One woman, endless talent

A visit to the home-studio of Susan Obrant reveals the seemingly unending creativity of this fashion and costume designer, painter and illustrator.

Fashion, accessory and costume designer, painter, illustrator, museum exhibitor… Susan Obrant basically embodies the word creativity.

Stepping into her Cortlandt Manor home, an eclectic, expansive space on the former grounds of a fabled hotel and spa, one quickly realizes these are also surroundings like no other.

Dressed in fashions of both her own design and making, Obrant offers first a warm welcome and then a tour, which seems quite natural.

After all, her home is where she meets potential – and many repeat – clients by appointment. But it’s also home to her studio, an airy space that anchors the three floors that serve as both informal art galleries and, taken together, a de facto career retrospective.

There is, it must be said, not an inch of unadorned space – and that’s not a complaint.

A walk through her home is a walk through her history, each painting, drawing, shawl or dress telling a story.

Together, it might trigger a remembrance of “A Serious Art Discussion,” Obrant says in reference to her two-year installation at Hudson Valley MOCA in Peekskill in which mannequins wearing Obrant’s crochet designs studied her paintings on the wall.

Such an integrated display is clever and unexpected and totally works, drawing one completely into Obrant’s life in art.

Born in Philadelphia and growing up in its suburbs – though she’s been “in Westchester forever” – she would start out as a psychology major but transferred to Parsons School of Design “based on a summer’s worth of (art) classes.”

In her 20s, Obrant would work as an illustrator, one whose work would go on to include a nomination for the 1971 Grammy Award for Best Album Cover for “The Music of Erik Satie: Through A Looking Glass.”

Her art would come to encompass countless other media, from magazine illustrations to designing T-shirts for the Metropolitan Opera to paintings, including portraits by commission.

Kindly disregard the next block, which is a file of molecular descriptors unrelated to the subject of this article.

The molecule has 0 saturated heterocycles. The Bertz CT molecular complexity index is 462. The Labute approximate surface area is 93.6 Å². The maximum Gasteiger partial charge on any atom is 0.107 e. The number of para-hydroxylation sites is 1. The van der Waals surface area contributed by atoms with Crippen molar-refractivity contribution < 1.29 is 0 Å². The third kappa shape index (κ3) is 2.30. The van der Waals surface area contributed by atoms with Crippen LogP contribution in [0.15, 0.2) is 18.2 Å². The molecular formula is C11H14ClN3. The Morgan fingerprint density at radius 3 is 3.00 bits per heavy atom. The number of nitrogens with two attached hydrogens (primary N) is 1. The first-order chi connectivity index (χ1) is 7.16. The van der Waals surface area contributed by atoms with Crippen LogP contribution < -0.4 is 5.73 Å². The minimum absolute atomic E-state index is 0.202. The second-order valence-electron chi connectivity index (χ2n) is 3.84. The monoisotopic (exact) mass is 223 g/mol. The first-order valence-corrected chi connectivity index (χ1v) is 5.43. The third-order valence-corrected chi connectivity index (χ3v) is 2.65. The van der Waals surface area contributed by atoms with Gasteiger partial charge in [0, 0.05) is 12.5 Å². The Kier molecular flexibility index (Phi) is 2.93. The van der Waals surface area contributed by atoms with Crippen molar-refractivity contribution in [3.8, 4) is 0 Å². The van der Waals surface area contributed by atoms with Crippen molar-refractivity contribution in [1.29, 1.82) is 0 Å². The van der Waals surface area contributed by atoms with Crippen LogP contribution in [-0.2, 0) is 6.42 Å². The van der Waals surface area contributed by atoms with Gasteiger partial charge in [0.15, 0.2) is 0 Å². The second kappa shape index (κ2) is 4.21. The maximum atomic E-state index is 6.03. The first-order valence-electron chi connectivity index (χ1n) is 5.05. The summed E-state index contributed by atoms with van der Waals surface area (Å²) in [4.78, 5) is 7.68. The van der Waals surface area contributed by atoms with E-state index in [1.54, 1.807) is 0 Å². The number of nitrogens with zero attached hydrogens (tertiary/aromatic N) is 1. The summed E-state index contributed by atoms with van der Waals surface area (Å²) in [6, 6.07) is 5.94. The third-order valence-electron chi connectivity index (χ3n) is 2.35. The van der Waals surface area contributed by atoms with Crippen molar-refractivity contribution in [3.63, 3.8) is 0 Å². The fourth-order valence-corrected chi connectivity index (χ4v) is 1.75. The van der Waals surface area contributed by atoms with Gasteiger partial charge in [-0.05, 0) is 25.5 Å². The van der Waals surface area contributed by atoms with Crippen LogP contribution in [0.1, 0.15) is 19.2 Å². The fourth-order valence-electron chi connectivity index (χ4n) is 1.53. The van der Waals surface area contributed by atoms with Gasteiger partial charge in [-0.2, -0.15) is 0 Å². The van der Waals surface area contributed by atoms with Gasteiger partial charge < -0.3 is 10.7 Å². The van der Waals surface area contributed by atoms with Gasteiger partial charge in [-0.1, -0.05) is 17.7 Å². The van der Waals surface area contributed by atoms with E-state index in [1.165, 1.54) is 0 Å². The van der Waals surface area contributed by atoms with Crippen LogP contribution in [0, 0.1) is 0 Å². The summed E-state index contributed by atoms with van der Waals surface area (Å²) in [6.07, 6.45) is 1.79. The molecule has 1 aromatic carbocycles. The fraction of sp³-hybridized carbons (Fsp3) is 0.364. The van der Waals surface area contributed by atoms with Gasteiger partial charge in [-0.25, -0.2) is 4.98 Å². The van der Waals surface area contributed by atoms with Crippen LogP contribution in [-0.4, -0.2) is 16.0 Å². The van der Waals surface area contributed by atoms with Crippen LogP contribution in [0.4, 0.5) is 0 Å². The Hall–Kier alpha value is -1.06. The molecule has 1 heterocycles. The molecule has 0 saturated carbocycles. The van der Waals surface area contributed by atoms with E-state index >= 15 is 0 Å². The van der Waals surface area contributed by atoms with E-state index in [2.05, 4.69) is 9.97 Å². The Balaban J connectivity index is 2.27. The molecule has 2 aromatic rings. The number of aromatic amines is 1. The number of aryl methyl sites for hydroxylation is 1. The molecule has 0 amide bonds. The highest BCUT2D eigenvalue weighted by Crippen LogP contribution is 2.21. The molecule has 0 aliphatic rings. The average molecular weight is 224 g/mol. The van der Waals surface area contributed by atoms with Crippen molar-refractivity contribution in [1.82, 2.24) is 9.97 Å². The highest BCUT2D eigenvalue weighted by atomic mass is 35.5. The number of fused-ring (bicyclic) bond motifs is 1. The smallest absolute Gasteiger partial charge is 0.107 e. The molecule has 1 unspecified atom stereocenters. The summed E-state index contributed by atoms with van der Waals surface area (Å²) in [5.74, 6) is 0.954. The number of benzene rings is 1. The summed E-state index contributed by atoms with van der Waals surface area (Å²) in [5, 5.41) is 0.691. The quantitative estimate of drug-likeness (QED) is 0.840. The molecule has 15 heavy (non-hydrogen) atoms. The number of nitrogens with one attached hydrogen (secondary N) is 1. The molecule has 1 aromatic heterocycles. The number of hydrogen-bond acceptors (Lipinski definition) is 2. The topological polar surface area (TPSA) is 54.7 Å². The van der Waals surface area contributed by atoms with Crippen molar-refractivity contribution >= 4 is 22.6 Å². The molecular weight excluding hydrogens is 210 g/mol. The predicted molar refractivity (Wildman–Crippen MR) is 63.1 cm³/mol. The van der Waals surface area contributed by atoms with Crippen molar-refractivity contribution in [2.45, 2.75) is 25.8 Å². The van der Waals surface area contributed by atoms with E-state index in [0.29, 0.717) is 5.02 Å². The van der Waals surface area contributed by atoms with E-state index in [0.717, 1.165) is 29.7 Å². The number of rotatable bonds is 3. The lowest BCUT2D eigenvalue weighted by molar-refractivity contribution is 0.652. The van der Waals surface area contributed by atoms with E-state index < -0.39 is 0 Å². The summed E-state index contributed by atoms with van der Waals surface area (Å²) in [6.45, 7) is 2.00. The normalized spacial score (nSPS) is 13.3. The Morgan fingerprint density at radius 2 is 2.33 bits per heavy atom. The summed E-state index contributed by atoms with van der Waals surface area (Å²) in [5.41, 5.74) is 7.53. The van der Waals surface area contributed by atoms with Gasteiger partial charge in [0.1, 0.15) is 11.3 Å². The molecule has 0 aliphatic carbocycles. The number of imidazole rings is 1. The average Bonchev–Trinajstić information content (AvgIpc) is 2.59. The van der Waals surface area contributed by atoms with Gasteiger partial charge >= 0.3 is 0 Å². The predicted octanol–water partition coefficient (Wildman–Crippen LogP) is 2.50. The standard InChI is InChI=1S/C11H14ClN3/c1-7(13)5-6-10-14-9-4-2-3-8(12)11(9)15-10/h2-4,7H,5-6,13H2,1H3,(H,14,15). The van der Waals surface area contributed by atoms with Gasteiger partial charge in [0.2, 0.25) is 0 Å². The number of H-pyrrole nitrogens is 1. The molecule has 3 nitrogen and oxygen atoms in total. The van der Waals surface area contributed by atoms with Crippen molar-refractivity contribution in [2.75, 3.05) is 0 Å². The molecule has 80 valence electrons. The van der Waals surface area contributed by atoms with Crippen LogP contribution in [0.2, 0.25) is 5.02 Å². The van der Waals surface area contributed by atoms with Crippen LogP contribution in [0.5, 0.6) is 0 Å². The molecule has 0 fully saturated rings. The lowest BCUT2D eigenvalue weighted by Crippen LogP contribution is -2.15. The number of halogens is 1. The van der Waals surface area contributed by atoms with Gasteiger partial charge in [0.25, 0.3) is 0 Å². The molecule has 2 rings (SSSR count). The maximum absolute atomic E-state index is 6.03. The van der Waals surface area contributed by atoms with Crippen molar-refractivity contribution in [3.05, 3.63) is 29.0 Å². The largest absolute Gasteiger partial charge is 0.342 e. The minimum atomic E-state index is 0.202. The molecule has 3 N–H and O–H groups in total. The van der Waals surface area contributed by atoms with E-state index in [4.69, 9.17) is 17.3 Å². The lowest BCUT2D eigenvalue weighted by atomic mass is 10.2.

Her paintings are continually inspired by family, travel, history, music and even sobering subjects such as the terrorist attacks of 9/11.

Local scenes are no exception, such as a work devoted to the Croton Dam: “I knew it was done when I could hear the roar of the water.”

Movement and depth are key to her fine art.

“I like the idea of a video camera, for a painting to do what a still camera cannot.”

That sense of movement, of vibrancy is found in her fashion and costume work, which is noted for its daring use of colors and textures.

Obrant pauses as we walk through her home to show off a particular purse: “This is the bag that began my business.”

She was asked about its origin – and then asked to start making them. From then, it’s been a whirlwind of dresses and vests, shawls and bags, hats and gloves, all one-of-a-kind yet clearly of her signature approach.

“Performers love them because there’s no seams. It’s like wearing air,” she says.

She knows what works from experience.

“I trained as a dancer which is why I dress dancers. Everything has to move.”

Obrant has dressed Audra McDonald and her dancers for the musical movie “Hello Again,” creates performance wear for classical-rock violinist Daisy Jopling and has worked with numerous dance companies.

She credits her grandmother for teaching her “one stitch” when Obrant was 8 that was the seed for her work in yarn, which she calls “couture crochet.”

“I have no fashion training,” she says, before adding with a laugh, “I couldn’t follow a pattern to save my life.”

Thought fashionable, her work is hardly created with trends in mind.

“They’ll never be out of style. They’ll never be in style. They just are.”

And they are for anyone, young or old, male or female.

“There’s no appropriate age or style,” Obrant says. “If you put it on and you feel good,” as she says, then it’s for you.

While Obrant sees many clients one-on-one, she enjoys showcasing her designs in shows, as well. A favorite is Crafts at Lyndhurst, which gathers some 300 of the nation’s leading contemporary craftspeople, artists and makers twice a year to the grounds of the historic mansion in Tarrytown.

Laura Kandel, director of Artrider Productions, which is the longtime producer of the show, shares that Obrant has been participating in Artrider events since 2007.

“Susan has found a way to take the very traditional and often undervalued craft of crocheting and make it modern, hip and wearable by women and men of all ages,” Kandel says, also recognizing her work in fine art.

And, Kandel adds, Artrider shows are designed to offer the unexpected.

“I feel that we are able to blow our customers’ minds because of artists like Susan who take traditional media and turn it on its head.”

We have a feeling Obrant would appreciate those words, since her life in the arts has been all about creating her own path.

As she tells us, “The main thing is to trust yourself as an artist.”

Susan Obrant is scheduled to exhibit at Fall Crafts at Lyndhurst Sept. 13-15 in Tarrytown. For more on the show, visit For more on Obrant and her work, visit, call her at 914-734-7490 or call/text 914-356-6135.

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